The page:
Written by Catherine Hobbs
Many shark populations are at risk, primarily due to overexploitation. In response, conservation measures have been applied in an attempt to halt the decline of endangered species. A team of researchers led by Dr Andrew Griffiths at the University of Exeter sought to investigate the sale of shark products in fishmongers, fish and chip takeaways and Asian food wholesalers in England. Through DNA barcoding (a method using specific DNA sequences to identify species) they uncovered patterns of shark species found in the products and highlighted the diverse range of vulnerable sharks on sale to the general public.
For the first time in Europe, mini-barcodes were also used to identify species from dried shark fins obtained from a UK wholesaler intending to supply Asian restaurants and supermarkets. Analysis revealed a range of threatened species, including the endangered and ‘Convention on International Trade in Endangered Species of Wild Fauna and Flora’ (CITES) listed scalloped hammerhead shark. A listing in CITES works by subjecting international trade of certain species to a rigorous licencing system and requires an assessment by the exporting country that the trade will not be detrimental to wild populations. The addition of scalloped hammerheads to Appendix II of CITES in 2014 provided conservationists with the hope that populations might bounce back. The findings in this study, however, indicate the need for larger-scale investigations to properly identify patterns of shark fin sales.
Dr Griffiths said, “the discovery of endangered hammerhead sharks is significant as it highlights how widespread the sale of declining species really is – even reaching Europe and the UK”. He goes on to say, “the result of the study is consistent with extensive separate investigations focusing on Asia, which commonly identified scalloped hammerhead in fin processing”. Additional fins sourced from a large seizure in the UK by the UK Border Force were also analysed. These fins originated from Mozambique and were on their way to Asia, emphasising the role the UK already plays in policing this damaging global trade.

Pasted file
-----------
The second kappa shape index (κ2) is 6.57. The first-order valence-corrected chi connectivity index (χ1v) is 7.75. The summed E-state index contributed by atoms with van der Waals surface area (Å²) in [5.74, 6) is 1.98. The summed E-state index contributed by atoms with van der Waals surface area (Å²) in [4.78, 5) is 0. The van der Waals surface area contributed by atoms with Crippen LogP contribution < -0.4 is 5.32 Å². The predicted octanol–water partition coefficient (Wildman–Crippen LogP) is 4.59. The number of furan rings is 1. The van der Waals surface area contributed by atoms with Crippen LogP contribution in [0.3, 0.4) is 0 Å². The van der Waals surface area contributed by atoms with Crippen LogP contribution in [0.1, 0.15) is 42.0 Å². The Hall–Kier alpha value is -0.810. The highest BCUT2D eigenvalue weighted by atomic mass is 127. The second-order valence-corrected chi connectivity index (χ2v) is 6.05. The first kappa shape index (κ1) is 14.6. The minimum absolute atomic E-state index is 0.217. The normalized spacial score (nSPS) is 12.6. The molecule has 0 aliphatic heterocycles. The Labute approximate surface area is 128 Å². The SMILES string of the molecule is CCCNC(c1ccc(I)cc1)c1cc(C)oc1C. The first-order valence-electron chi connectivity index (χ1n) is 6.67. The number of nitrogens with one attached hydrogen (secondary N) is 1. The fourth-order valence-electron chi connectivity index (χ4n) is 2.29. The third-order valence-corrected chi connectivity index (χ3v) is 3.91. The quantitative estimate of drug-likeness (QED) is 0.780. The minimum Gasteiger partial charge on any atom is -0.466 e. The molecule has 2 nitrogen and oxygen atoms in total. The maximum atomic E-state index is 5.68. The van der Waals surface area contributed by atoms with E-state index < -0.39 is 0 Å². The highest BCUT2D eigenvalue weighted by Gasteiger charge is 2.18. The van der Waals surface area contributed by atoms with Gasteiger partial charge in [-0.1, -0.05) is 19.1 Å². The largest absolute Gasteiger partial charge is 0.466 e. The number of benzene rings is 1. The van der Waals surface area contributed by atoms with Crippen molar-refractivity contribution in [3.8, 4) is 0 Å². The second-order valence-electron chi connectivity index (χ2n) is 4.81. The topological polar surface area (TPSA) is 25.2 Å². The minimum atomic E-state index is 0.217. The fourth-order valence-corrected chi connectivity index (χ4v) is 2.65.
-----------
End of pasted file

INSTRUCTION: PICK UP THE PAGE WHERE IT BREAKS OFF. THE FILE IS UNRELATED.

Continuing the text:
Examination of the products from fishmongers and takeaways revealed that the majority of samples were identified as Spiny Dogfish, a small demersal shark that is endangered in Europe. However, it is important to note that the samples may have been imported from more sustainable stocks elsewhere, rather than from prohibited landings in the EU. Of great significance was the universal use of ambiguous ‘umbrella’ sales terms, where many species are labelled with the same name. Here it is clear that not only the presence of labels is important, but that specificity is key. Indeed, full compliance with EU legislations on the labelling of seafood was not observed and, without such labels, endangered species are at potentially increased risk of unsustainable exploitation.
First author, Catherine Hobbs said “this withholds vital information from consumers as they are subjected to buying endangered species when they perhaps thought the product was sustainably sourced”. She went on to say “it may be of particular relevance regarding potential allergies as well as pollutant content. Contaminants found in some sharks such as mercury, for example, could pose severe consequences to human health”.
Knowledge of shark species consumption in the UK, especially those of prohibited species and those of high conservation concern, enhances our ability to address the decline in shark populations. These findings indicate the need for more informative and accurate seafood labelling, not only empowering consumers to make informed decisions as to eating preferences, but also helping to reduce fraud. This could therefore aid in the conservation of threatened species. The study also highlights the existence of imported fins from highly threatened sharks and the UK must therefore be held accountable for its contribution to global shark decline.
The paper has been published in the journal Scientific Reports;
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